The birds are seen in the video sometimes still flapping as they are sent to an electrical waterbath – practices the group says are condemned by UK and European authorities. “Shackling and involuntary inversion appeared to cause the ducks significant distress,” said Ms Palmer.
Once on the shackles, video footage showed some birds were left hanging for two periods well over the legal time limit of two minutes: once for at least 14 minutes and once for almost 12 minutes, investigators say.
The European Food Safety Authority, as well as the Farm Animal Welfare Council, has urged that live shackling and waterbath stunning be replaced as soon as possible “to spare birds from severe welfare consequences”.
The Food Standards Agency said it would seize Gressingham’s CCTV to inspect it.
Guidelines say people must not drag animals by the head, ears, tail or handle them in a way that would cause pain or suffering; birds being shackled must be relaxed and not touch each other or be distressed, and poultry must not get a shock before touching a waterbath.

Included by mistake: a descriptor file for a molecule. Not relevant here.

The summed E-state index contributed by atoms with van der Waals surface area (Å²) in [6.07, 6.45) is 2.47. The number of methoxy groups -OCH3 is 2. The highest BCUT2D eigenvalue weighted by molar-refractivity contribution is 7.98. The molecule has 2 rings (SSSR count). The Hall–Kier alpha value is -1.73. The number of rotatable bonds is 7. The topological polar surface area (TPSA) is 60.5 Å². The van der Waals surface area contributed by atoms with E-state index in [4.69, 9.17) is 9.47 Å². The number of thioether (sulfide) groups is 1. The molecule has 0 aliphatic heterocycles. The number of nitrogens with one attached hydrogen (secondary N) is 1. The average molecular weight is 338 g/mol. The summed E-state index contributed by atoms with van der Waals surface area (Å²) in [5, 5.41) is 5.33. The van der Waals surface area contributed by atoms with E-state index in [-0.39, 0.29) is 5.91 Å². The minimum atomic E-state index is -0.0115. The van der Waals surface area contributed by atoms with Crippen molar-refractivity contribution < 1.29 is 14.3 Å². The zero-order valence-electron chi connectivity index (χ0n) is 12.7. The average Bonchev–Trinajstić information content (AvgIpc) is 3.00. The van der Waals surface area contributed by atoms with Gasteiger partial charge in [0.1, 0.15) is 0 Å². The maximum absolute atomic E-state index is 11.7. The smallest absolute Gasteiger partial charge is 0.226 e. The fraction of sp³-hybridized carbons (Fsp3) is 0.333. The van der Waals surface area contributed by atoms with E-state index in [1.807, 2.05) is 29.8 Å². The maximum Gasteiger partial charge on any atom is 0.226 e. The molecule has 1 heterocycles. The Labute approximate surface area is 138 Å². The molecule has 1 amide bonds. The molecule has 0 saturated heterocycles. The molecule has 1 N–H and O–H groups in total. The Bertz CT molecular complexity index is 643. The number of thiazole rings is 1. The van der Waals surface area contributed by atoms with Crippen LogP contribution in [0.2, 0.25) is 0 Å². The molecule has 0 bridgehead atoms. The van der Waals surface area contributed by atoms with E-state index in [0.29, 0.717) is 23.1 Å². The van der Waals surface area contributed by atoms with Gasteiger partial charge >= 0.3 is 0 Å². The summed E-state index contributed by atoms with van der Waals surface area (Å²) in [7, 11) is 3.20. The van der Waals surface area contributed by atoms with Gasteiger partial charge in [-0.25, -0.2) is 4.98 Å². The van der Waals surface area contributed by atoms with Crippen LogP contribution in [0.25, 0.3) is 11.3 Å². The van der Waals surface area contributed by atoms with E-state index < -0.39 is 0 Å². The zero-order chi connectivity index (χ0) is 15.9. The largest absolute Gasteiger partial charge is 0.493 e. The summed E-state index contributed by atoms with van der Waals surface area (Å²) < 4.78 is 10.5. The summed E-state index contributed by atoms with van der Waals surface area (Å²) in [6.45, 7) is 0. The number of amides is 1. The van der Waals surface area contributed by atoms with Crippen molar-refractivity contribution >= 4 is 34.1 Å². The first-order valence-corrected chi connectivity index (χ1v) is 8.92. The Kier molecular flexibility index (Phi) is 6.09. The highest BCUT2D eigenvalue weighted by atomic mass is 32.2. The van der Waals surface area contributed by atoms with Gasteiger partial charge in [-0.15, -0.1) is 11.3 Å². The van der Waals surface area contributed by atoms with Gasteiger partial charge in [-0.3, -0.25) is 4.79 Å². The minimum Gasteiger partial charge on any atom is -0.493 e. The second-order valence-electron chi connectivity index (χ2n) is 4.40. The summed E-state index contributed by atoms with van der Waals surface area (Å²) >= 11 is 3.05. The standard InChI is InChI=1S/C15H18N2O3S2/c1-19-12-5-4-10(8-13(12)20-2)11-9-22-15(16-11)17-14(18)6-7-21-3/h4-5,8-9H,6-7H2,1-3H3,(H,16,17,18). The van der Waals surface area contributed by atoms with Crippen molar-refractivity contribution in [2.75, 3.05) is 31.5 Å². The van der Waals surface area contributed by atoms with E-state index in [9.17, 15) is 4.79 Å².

Alick Simmons, former UK government deputy chief vet and former Food Standards Agency veterinary director, said: “The video shows a cramped hanging-on bay and a slaughter line being run too quickly for the available space, resulting in the ducks being frequently handled inhumanely and without due care.
“Operatives argue with each other; they are distracted and hence take poor care.
“Shackled birds are allowed to touch each other meaning that birds further up the line will receive pre-stun non-lethal shocks.”
Ms Palmer said: “The irony is that the most water that Gressingham ducks will ever experience is when they hit the electric waterbath inside this slaughterhouse.
“Consumers need to know that their choices in the run-up to Christmas and beyond can have a huge impact on other animals’ lives.”
Last December The Independent reported how ducks at a Gressingham farm were slung onto the floor “like trash” after having their necks broken and ducklings were denied open water and flailed in distress on their backs.